Rethinking the states and bailout
THE Federal Government’s succour to the states to clear workers’ salary arrears may appear logical, given the states’ near bankruptcy, yet, it is an unsustainable governance model. Interventionist gestures have never worked in Nigeria’s warped federal system and this one is particularly viewed with much suspicion on account of the road leading to the states’ prostrate circumstance.
This should be the last time incompetence, profligacy and visionlessness would be lent a raft to stay afloat.
While Nigeria’s revenue may have dwindled due to low oil prices, leading to much smaller accruals to the states from the federation account, poor governance, laziness and corruption, among other vices on the part of the states’ leadership combined to compound their woes.
Many of the governors as chief executives have proven time and again to be profligates, lacking in decency of character and boldly wasteful with resources while totally bereft of ideas on governance and how to raise funds to supplement income from the federation account.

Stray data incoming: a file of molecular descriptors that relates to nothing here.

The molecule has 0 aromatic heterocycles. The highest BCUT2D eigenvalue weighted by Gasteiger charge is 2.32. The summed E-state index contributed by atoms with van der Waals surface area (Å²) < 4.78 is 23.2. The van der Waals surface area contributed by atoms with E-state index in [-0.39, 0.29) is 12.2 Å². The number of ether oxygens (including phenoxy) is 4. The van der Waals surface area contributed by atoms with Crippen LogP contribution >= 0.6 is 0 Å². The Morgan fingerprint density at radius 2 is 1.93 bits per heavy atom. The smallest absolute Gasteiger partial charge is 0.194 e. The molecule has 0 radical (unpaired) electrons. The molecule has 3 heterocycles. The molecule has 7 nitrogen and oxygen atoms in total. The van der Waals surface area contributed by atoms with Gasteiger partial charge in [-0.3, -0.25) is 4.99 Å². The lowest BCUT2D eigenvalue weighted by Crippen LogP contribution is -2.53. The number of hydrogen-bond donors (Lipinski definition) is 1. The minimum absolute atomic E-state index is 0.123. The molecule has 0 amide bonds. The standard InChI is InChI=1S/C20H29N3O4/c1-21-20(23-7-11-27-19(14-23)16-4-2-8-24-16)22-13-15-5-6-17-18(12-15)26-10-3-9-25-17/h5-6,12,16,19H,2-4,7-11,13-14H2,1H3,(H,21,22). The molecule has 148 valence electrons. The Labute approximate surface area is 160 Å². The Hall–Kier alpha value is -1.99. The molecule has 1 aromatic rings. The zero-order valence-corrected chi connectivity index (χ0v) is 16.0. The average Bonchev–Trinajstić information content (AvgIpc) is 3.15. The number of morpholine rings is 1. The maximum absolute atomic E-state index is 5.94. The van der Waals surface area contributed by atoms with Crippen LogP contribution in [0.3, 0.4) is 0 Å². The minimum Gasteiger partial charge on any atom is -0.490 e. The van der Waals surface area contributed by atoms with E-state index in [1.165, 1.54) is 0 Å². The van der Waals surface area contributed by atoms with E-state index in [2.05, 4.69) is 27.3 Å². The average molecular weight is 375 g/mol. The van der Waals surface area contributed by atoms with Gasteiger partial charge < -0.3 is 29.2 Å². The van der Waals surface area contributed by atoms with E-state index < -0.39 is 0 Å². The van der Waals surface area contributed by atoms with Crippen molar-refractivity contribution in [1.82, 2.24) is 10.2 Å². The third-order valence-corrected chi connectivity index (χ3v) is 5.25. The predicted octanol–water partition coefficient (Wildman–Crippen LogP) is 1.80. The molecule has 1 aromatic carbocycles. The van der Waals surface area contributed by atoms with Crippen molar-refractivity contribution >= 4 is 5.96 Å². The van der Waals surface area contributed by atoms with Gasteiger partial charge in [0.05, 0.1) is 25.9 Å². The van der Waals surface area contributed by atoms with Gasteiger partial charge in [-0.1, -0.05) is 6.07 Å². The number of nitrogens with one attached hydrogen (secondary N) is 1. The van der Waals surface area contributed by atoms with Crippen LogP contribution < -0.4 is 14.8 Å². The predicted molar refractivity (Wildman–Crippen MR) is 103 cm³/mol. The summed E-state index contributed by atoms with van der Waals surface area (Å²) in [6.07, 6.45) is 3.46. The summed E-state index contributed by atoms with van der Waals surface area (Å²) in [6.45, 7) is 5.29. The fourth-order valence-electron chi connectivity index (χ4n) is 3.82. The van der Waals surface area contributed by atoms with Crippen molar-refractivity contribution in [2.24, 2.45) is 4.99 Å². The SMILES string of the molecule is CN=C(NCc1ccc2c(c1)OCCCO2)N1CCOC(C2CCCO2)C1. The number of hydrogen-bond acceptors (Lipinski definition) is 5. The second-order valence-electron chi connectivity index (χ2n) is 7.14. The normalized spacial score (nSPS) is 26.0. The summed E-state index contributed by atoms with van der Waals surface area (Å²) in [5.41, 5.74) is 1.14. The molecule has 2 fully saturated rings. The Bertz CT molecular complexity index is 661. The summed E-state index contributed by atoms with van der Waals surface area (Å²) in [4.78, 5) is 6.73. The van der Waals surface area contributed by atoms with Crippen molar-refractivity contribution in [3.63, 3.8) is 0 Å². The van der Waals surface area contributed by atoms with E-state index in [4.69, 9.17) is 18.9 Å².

This current intervention, announced the other day, by the Federal Government should, therefore, be the last. And to underscore that resolve, the Federal Government should no longer talk to the states collectively as a pressure group for funds.
Each state must henceforth find its own way of running a balanced budget, and if in need of any help, negotiate strictly on own terms while the governors are held accountable by their people for any financial impropriety, if that would at least force a return to the path of rectitude. This, of course, calls for openness on the part of the state governments and vigilance by the people.
The lesson is simply that politicians need character in service in an atmosphere of change envisaged by citizens in the current dispensation.